Napalm Death Interview


Joe Moor has a word with legendary metal Brummies Napalm Death

I find the choice of album title (Utilitarian) quite interesting, can you explain the story behind that?

Well, what it definitely isn’t is a direct homage to Utilitarianism as a whole concept. I have a certain interest in it, because I’m kind of an info junkie and it interests me, and the thing that I thought was interesting about it was it’s used as a philosophical theory by people of different ideological persuasions, human rights or animal rights people for example, but it can also be used by people on the other end of the scale whose main purpose is power acquisition at any cost. The basic premise of it is happiness by any means, which is course entirely subjective, so what I kind of wanted to do was draw a parallel to myself and other people. I try to always with consideration, kind of an ethical kind of lifestyle, and through that there’s just certain things you won’t do if you have an ideological problem with them and to me that’s kind of a low level form of resistance really. But you have self-doubt even with that, like ‘what difference am I making?’ ‘whats the point?’ and you do go through that, but I think a certain number of people have to persist, because if you take that low level of resistance away then there is a large vacuum that can be exploited by the people who do have the power in this world.

Continuing on from that, Napalm Death have always been a very socially conscious band and you’ve also made reference to the Occupy movement for Utilitarians promotion. Are there any specific songs on the new album on about the movement, or last summers riots as well?

Well for me what we are fundamentally is a humanitarian band, in the truest sense of the word. One of the first things, on my list at least, is the promotion of human rights before anything else. But specifically in terms of the Occupy Movement, to be honest it was purely coincidental that that whole process was going on whilst we were doing the album. When it did come along when we were doing the album, my main thing was just to show solidarity and I realised with the new album we could do that, and it was purely on a principle level.  Is there any songs on songs about the Occupy Movement on the album? No there isn’t, but I think there’s things on there that probably fall into the general arena of what they would be concerned with.

It’s a bit of a personal thing, but the cover art sort of reminds me of the band’s earlier 80’s work like Scum, is this a reflection of the music at all?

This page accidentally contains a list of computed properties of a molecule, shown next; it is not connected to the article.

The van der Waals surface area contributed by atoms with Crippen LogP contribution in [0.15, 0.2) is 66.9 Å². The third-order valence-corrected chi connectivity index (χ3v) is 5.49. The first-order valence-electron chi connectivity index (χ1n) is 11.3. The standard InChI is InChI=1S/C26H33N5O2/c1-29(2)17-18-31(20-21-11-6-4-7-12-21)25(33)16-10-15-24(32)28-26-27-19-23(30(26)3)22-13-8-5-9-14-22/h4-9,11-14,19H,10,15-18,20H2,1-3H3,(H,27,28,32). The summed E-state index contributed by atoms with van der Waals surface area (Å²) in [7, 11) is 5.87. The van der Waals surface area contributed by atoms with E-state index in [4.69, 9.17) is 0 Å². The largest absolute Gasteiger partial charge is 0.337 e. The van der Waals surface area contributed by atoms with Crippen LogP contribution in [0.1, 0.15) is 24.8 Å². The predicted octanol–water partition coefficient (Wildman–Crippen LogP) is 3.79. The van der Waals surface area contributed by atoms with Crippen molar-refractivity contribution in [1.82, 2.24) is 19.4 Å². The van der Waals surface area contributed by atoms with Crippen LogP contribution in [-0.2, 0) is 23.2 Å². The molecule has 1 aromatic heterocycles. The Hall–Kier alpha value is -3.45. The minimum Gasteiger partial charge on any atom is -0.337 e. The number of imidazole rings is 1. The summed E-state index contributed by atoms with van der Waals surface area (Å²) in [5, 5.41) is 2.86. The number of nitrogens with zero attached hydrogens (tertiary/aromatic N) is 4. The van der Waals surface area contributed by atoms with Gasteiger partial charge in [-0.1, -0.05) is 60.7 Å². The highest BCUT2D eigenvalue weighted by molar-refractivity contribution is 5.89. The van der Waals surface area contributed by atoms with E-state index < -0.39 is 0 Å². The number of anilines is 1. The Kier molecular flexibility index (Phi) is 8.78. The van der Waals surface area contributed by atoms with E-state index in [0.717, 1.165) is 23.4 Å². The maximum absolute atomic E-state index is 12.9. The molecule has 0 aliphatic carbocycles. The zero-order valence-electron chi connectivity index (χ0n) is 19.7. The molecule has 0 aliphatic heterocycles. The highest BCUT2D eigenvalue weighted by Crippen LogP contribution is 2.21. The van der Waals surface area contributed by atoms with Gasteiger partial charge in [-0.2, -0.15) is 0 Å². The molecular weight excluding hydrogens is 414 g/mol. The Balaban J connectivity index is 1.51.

Well it goes beyond that to be honest. A lot of the bands that were influential in Napalm’s formative years, bands like Discharge, Dirt, Crass, all kinds of bands from the European mainland, they all had that very stark kind of artwork, and so that’s where the reference points are really. So yes, you could make a certain connection with those early Napalm albums, but those albums also had very definite reference points, so it’s all part of the general community. I think the black and white thing really hits home because of the starkness of it, ya know it’s quite grim in some ways, it’s dealing with grim subjects. But I think that hopefully what comes out the end of is something positive, because you need that positivity, it’s not just about highlighting the shittiness  of things ya know?

I know no-one likes to argue about labels, but if you had to would you say Napalm Death are primarily a punk or metal band?

I gotta be honest mate, at this point I don’t really care, no disrespect to yourself.  Having been in band for twenty-something years I remember the times when I used to worry what people actually thought the band… to which genre it applied. I mean I used to worry about it but now I look back on it…it’s fucking ridiculous. All music is subjective…even when the bloody scene police are arguing about which band is what (laughs). People tie themselves in knots thinking about it. If anything the easiest term is the grindcore thing, because definitely we’re not exclusively a metal band, I think that’s far too narrow a definition, and we’re definitely not exclusively a punk because we’ve got the metal influences and some alternative influences as well.

I was really bummed to see  all your latest albums pulled from Spotify by Century Media (Records) recently, and I was wondering what you thought of these semi free streaming services and non-physical distribution methods that are coming up now?

I think it works for the band. It’s harder than not for a band like Napalm that is bordering on white noise a lot of times(laughs), to get their stuff out there. To that specific thing your referring to, they haven’t done it with every website it’s just Spotify, because they had an actual disagreement with Spotify. Certainly Napalm had nothing to do with it and it’s nothing we would have a debate about. So it’s purely an arrangement between Spotify and (Century Media), it’s something that frankly I don’t concern myself with, but they obviously have their reasons. I do think it’s unfortunate that people don’t have that streaming service, that avenue to hear the new album, but shit happens sometimes.


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